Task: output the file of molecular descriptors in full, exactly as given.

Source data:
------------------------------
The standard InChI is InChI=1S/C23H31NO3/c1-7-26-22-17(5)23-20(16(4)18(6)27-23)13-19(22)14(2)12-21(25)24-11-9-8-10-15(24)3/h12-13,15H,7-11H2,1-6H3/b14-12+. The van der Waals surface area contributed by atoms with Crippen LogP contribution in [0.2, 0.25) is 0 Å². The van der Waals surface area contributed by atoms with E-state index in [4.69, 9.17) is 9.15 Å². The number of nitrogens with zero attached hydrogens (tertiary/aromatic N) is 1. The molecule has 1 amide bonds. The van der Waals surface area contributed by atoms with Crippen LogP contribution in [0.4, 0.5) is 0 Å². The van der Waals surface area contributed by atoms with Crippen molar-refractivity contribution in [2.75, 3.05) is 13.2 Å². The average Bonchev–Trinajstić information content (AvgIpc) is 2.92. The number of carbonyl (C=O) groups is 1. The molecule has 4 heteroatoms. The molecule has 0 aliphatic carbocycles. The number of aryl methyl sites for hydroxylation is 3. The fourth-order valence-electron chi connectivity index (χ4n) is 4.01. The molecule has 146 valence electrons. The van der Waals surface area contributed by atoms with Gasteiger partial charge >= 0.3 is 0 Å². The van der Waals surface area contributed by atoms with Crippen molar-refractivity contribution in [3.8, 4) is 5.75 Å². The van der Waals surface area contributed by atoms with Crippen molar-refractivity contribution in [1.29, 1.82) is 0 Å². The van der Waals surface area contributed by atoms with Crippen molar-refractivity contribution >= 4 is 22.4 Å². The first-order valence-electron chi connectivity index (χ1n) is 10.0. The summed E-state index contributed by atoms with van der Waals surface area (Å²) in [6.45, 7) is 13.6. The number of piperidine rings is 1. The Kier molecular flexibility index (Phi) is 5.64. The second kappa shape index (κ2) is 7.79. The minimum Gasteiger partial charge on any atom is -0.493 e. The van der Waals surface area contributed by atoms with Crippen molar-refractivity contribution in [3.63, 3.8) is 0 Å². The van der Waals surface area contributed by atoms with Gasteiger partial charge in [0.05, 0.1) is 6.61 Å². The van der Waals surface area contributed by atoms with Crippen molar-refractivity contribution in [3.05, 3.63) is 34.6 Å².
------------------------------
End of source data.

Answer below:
The standard InChI is InChI=1S/C23H31NO3/c1-7-26-22-17(5)23-20(16(4)18(6)27-23)13-19(22)14(2)12-21(25)24-11-9-8-10-15(24)3/h12-13,15H,7-11H2,1-6H3/b14-12+. The van der Waals surface area contributed by atoms with Crippen LogP contribution in [0.2, 0.25) is 0 Å². The van der Waals surface area contributed by atoms with E-state index in [4.69, 9.17) is 9.15 Å². The number of nitrogens with zero attached hydrogens (tertiary/aromatic N) is 1. The molecule has 1 amide bonds. The van der Waals surface area contributed by atoms with Crippen LogP contribution in [0.4, 0.5) is 0 Å². The van der Waals surface area contributed by atoms with Crippen molar-refractivity contribution in [2.75, 3.05) is 13.2 Å². The average Bonchev–Trinajstić information content (AvgIpc) is 2.92. The number of carbonyl (C=O) groups is 1. The molecule has 4 heteroatoms. The molecule has 0 aliphatic carbocycles. The number of aryl methyl sites for hydroxylation is 3. The fourth-order valence-electron chi connectivity index (χ4n) is 4.01. The molecule has 146 valence electrons. The van der Waals surface area contributed by atoms with Gasteiger partial charge >= 0.3 is 0 Å². The van der Waals surface area contributed by atoms with Crippen molar-refractivity contribution in [3.8, 4) is 5.75 Å². The van der Waals surface area contributed by atoms with Crippen molar-refractivity contribution in [1.29, 1.82) is 0 Å². The van der Waals surface area contributed by atoms with Crippen molar-refractivity contribution >= 4 is 22.4 Å². The first-order valence-electron chi connectivity index (χ1n) is 10.0. The summed E-state index contributed by atoms with van der Waals surface area (Å²) in [6.45, 7) is 13.6. The number of piperidine rings is 1. The Kier molecular flexibility index (Phi) is 5.64. The second kappa shape index (κ2) is 7.79. The minimum Gasteiger partial charge on any atom is -0.493 e. The van der Waals surface area contributed by atoms with Crippen molar-refractivity contribution in [3.63, 3.8) is 0 Å². The van der Waals surface area contributed by atoms with Gasteiger partial charge in [0.05, 0.1) is 6.61 Å². The van der Waals surface area contributed by atoms with Crippen molar-refractivity contribution in [3.05, 3.63) is 34.6 Å².